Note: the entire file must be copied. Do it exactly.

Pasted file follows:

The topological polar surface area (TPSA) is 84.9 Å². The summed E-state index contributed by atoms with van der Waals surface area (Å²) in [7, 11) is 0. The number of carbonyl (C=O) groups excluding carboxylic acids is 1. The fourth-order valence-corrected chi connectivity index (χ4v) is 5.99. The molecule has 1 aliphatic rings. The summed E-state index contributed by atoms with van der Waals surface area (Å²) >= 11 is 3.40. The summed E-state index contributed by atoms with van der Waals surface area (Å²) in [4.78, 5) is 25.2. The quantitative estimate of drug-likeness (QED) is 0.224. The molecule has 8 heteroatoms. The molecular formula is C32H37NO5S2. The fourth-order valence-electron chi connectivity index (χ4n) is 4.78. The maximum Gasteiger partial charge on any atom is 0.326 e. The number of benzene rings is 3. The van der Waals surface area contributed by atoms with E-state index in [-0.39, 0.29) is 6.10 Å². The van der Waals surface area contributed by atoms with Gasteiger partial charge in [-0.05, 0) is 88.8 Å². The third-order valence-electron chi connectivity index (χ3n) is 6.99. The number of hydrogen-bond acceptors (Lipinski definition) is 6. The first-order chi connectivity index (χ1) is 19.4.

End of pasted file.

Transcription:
The topological polar surface area (TPSA) is 84.9 Å². The summed E-state index contributed by atoms with van der Waals surface area (Å²) in [7, 11) is 0. The number of carbonyl (C=O) groups excluding carboxylic acids is 1. The fourth-order valence-corrected chi connectivity index (χ4v) is 5.99. The molecule has 1 aliphatic rings. The summed E-state index contributed by atoms with van der Waals surface area (Å²) >= 11 is 3.40. The summed E-state index contributed by atoms with van der Waals surface area (Å²) in [4.78, 5) is 25.2. The quantitative estimate of drug-likeness (QED) is 0.224. The molecule has 8 heteroatoms. The molecular formula is C32H37NO5S2. The fourth-order valence-electron chi connectivity index (χ4n) is 4.78. The maximum Gasteiger partial charge on any atom is 0.326 e. The number of benzene rings is 3. The van der Waals surface area contributed by atoms with E-state index in [-0.39, 0.29) is 6.10 Å². The van der Waals surface area contributed by atoms with Gasteiger partial charge in [-0.05, 0) is 88.8 Å². The third-order valence-electron chi connectivity index (χ3n) is 6.99. The number of hydrogen-bond acceptors (Lipinski definition) is 6. The first-order chi connectivity index (χ1) is 19.4.